Vancouver, B.C, is the largest city in western Canada with a population over 600,000 and 2.4 million in the metro area. Incorporated in 1886, it replaced and absorbed Gastown which was established years earlier when “Gassy Jack” opened the first saloon in 1867. I first visited in 2010 on a girlfriends trip to Seattle, Victoria, and Vancouver, but we didn’t really explore Vancouver except for a long walk through Stanley Park. This time I was determined to see as much as possible in less than 2 days. We wanted to stay downtown within walking distance of the cruise-ship terminal and the city attractions. You don’t really know whether you found the perfect place until you get there, but this Victorian mansion on a shady residential street in the middle of the city hit the mark. Our B&B, the Barclay House, in the West End neighborhood was close enough to the sights to walk almost everywhere. That said, we noticed that no matter which direction we walked, it seemed to be uphill both ways.
You can orient yourself by the map below. Our B&B was in the West End just south of Stanley Park and west of Coal Harbour. We easily walked (uphill) to Coal Harbour, Downtown, Stanley Park, Gastown, and Chinatown and back (uphill).
Sheryl arrived first and explored the area so when Jim and I got there she led us directly over to Coal Harbour Walkway. Coal Harbour was originally an industrial area that has been transformed into an upscale neighborhood with many high-rise condos, a marina, plenty of green space, shops, restaurants, and a lovely walkway along the waterfront stretching from Stanley Park to Gastown.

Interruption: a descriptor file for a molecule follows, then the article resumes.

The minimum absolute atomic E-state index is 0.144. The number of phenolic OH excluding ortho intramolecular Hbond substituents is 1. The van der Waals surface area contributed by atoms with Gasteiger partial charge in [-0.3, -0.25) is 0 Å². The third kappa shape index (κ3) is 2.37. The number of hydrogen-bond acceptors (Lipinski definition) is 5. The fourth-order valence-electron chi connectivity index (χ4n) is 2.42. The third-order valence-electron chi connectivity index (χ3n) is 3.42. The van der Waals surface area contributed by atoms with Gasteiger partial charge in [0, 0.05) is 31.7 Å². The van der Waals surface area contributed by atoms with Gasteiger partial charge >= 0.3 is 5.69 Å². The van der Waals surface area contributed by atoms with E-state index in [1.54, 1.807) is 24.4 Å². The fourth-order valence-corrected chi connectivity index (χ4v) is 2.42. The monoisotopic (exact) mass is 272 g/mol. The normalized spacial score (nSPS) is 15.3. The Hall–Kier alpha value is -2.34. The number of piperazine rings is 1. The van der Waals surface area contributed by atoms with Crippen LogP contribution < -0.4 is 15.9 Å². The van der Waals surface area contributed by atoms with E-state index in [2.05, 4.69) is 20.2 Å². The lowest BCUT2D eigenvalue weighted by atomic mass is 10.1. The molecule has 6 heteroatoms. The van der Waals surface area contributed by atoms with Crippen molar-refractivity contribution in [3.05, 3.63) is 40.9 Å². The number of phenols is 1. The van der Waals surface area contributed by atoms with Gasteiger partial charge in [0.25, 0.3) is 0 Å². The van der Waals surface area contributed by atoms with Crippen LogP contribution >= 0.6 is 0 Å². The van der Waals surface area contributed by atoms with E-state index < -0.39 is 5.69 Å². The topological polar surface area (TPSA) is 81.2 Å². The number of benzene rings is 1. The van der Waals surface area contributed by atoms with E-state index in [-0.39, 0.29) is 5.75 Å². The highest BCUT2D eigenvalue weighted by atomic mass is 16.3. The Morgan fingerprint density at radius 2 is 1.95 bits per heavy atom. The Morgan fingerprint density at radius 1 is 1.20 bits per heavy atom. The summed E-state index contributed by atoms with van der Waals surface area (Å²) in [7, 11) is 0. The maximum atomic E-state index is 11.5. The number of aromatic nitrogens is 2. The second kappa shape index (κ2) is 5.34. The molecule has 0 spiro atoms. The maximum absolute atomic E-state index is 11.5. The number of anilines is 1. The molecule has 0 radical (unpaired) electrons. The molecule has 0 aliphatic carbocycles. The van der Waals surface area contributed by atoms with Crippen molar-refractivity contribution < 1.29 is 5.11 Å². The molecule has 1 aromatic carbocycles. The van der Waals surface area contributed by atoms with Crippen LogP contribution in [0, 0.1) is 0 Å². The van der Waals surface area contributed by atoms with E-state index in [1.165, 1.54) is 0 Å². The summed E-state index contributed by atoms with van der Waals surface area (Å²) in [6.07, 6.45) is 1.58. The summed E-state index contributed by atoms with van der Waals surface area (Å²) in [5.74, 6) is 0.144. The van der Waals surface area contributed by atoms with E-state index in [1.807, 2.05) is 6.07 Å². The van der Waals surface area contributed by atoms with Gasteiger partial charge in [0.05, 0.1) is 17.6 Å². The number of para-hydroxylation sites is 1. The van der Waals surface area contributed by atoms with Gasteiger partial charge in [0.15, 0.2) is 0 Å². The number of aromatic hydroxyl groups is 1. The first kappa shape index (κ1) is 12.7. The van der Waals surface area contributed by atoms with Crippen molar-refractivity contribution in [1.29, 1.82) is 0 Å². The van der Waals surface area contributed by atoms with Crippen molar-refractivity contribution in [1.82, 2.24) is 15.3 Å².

I was surprised to see a little house on stilts in the middle of the walkway. The local artist, Liz Magor, created and gifted the sculpture, LightShed, to the city in 2004. It’s similar to the sheds that lined the harbor years ago where fisherman repaired their boats.
We watched seaplanes take off and land loaded with tourists seeing the sights from the air.
Keeping our feet firmly on the ground, we ambled as far as the Vancouver Convention Center and Canada Place, reading signs about the history of the area along the way. Outside the Convention Center, the Olympic Cauldron on Jack Poole Plaza is a permanent reminder of the 2010 Olympics held in Vancouver. It’s still lit on special occasions today.
From there it was back to the Empire Landmark Hotel located within a couple blocks of our B&B for a nightcap while we enjoyed the 360 degrees panorama of Vancouver from Cloud Nine, the revolving restaurant on the 42nd floor. Cloud Nine welcomed us graciously when we explained we just wanted to enjoy a drink and the view.
This was probably my husband’s number 1 favorite sight in all of Vancouver. (Next time I’ll share my favorite sight.) The full rotation took about 1.25 hours while we enjoyed the view in every direction. What a relaxing way to end a day of travel and sightseeing and orient ourselves to the City of Glass with the mountains in the background.
Based on events of June 2015.